– Light, Technical Designer

Colossal Cave Adventure

It was the first video game I played (and one of the first video games period). I was 10, playing on my stepfather’s mini-mainframe at work. I was enthralled for hours. This launched my interest in video games and subsequent acquisition of Pong, Atari 2600, Commodore Vic-20, and C64 before I discovered regular PCs. I also fondly remember playing ASCII-based Islands of Kesmai on CompuServe in the mid-80’s on a 300 baud modem for $4 an hour. Those games really set my course in the world!

Bonus story

On Islands of Kesmai, the regular players would wait by the docks where new players got off of the ship from their home and ambush them, stealing all of their equipment to sell to vendors. After dying a few times to this, I made it through the gauntlet and escaped into the town, determined to trust no one!

– Chris, Production Director

Europa Universalis IV

Strategic depth and grand historical sweep.

Bonus story

Playing Bali, I got to Australia and colonized it before the Europeans got there.

– Greg, Lead Game Designer

Old School Runescape

It’s a bit of a sandbox where player progression is open to what you want to do, there is lots of interactions with the world (cooking requires finding a stove, smelting needs a furnace, etc) and crafting is the basis of the game (99.9% of items in game have some purpose that matters)

Bonus story

In OSRS, skills are tied to world actions (fishing, wood cutting, mining, cooking, etc) where doing those actions increase that skill up to a cap of level 99, or roughly 12 million experience (most training methods are 50k xp an hour at most).

My friend and I set a goal of 99 thieving (pickpocketing from NPCs) and after many months of work achieved it. These 99s never go away and the skill caps never increase, so it’s permanent progression. Felt amazing.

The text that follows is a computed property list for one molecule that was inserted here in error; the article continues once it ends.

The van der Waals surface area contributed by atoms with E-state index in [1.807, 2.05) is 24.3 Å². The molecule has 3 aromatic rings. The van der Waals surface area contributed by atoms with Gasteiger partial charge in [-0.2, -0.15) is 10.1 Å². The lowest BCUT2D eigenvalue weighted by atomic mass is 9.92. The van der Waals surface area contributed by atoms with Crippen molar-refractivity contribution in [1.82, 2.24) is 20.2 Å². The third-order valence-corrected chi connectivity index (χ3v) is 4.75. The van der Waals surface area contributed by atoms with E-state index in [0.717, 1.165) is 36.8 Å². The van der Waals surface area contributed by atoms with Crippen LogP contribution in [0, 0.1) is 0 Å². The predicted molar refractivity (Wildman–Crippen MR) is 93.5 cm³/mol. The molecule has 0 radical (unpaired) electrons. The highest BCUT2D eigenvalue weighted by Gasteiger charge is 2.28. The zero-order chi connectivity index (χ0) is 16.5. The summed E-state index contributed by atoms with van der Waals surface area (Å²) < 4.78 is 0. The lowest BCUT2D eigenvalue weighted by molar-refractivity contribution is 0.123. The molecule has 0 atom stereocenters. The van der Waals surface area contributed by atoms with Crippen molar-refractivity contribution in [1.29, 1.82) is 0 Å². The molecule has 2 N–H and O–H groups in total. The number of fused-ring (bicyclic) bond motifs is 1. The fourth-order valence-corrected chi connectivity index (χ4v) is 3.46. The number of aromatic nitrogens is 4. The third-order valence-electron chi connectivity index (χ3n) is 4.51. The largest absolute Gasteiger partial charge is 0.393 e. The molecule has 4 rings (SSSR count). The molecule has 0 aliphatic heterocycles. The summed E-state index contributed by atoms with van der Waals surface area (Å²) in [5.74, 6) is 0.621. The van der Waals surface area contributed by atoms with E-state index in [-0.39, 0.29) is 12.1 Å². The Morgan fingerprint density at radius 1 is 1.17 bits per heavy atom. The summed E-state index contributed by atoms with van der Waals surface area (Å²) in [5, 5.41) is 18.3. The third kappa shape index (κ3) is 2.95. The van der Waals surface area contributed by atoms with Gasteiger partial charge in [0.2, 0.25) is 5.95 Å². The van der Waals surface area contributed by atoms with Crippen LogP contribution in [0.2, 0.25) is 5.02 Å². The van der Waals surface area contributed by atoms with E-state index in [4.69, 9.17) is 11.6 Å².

– Jordan, Simulation Engineer

Elite Dangerous

As a ship-based space simulation, there is a ton to explore, both hand-crafted and procedural. Beyond that the game’s mechanics have led to meaningful opportunities for emergent gameplay patterns, including publicly sanctioned player-driven events. I was a frequent organizer of rally-style races for the Buckyball Racing Club. While racing is not a formal feature of the game, the main idea behind the club is that improving your race times means that you are learning to be a better pilot in general. It also lets people share their exploration experiences, with organizers crafting races around the more interesting and extreme examples of the galactic environment.

Bonus story

The last race I organized was called Nebulocity; it required racers to visit several beautiful nebulae outside the bounds of human-colonized space, and it was my most popular race. It was also the first race to launch from Fullerene C60, a star system that the game devs had renamed in honor of our informal club, and where they provided new stations and minor political factions to ensure our group’s control over the system.